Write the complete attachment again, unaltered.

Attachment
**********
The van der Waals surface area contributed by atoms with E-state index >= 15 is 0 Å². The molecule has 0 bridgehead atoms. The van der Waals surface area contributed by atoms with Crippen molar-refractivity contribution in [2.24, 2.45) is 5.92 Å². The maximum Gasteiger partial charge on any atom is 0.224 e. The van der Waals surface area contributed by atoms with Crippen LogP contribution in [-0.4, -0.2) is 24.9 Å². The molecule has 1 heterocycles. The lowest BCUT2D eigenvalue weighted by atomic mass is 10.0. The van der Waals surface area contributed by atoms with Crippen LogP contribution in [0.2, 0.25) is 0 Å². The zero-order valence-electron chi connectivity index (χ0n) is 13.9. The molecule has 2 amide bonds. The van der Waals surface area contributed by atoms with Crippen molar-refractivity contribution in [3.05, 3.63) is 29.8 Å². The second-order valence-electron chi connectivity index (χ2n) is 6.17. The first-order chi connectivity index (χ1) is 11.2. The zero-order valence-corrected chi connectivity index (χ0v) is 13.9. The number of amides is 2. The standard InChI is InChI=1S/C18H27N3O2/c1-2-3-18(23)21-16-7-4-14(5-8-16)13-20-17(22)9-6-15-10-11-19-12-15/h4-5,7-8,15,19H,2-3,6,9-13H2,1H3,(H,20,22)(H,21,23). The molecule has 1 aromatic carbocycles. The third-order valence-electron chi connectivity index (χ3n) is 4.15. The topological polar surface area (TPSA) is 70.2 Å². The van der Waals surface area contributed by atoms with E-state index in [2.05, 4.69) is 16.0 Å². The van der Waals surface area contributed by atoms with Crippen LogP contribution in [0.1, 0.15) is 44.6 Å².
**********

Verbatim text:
The van der Waals surface area contributed by atoms with E-state index >= 15 is 0 Å². The molecule has 0 bridgehead atoms. The van der Waals surface area contributed by atoms with Crippen molar-refractivity contribution in [2.24, 2.45) is 5.92 Å². The maximum Gasteiger partial charge on any atom is 0.224 e. The van der Waals surface area contributed by atoms with Crippen LogP contribution in [-0.4, -0.2) is 24.9 Å². The molecule has 1 heterocycles. The lowest BCUT2D eigenvalue weighted by atomic mass is 10.0. The van der Waals surface area contributed by atoms with Crippen LogP contribution in [0.2, 0.25) is 0 Å². The zero-order valence-electron chi connectivity index (χ0n) is 13.9. The molecule has 2 amide bonds. The van der Waals surface area contributed by atoms with Crippen molar-refractivity contribution in [3.05, 3.63) is 29.8 Å². The second-order valence-electron chi connectivity index (χ2n) is 6.17. The first-order chi connectivity index (χ1) is 11.2. The zero-order valence-corrected chi connectivity index (χ0v) is 13.9. The number of amides is 2. The standard InChI is InChI=1S/C18H27N3O2/c1-2-3-18(23)21-16-7-4-14(5-8-16)13-20-17(22)9-6-15-10-11-19-12-15/h4-5,7-8,15,19H,2-3,6,9-13H2,1H3,(H,20,22)(H,21,23). The molecule has 1 aromatic carbocycles. The third-order valence-electron chi connectivity index (χ3n) is 4.15. The topological polar surface area (TPSA) is 70.2 Å². The van der Waals surface area contributed by atoms with E-state index in [2.05, 4.69) is 16.0 Å². The van der Waals surface area contributed by atoms with Crippen LogP contribution in [0.1, 0.15) is 44.6 Å².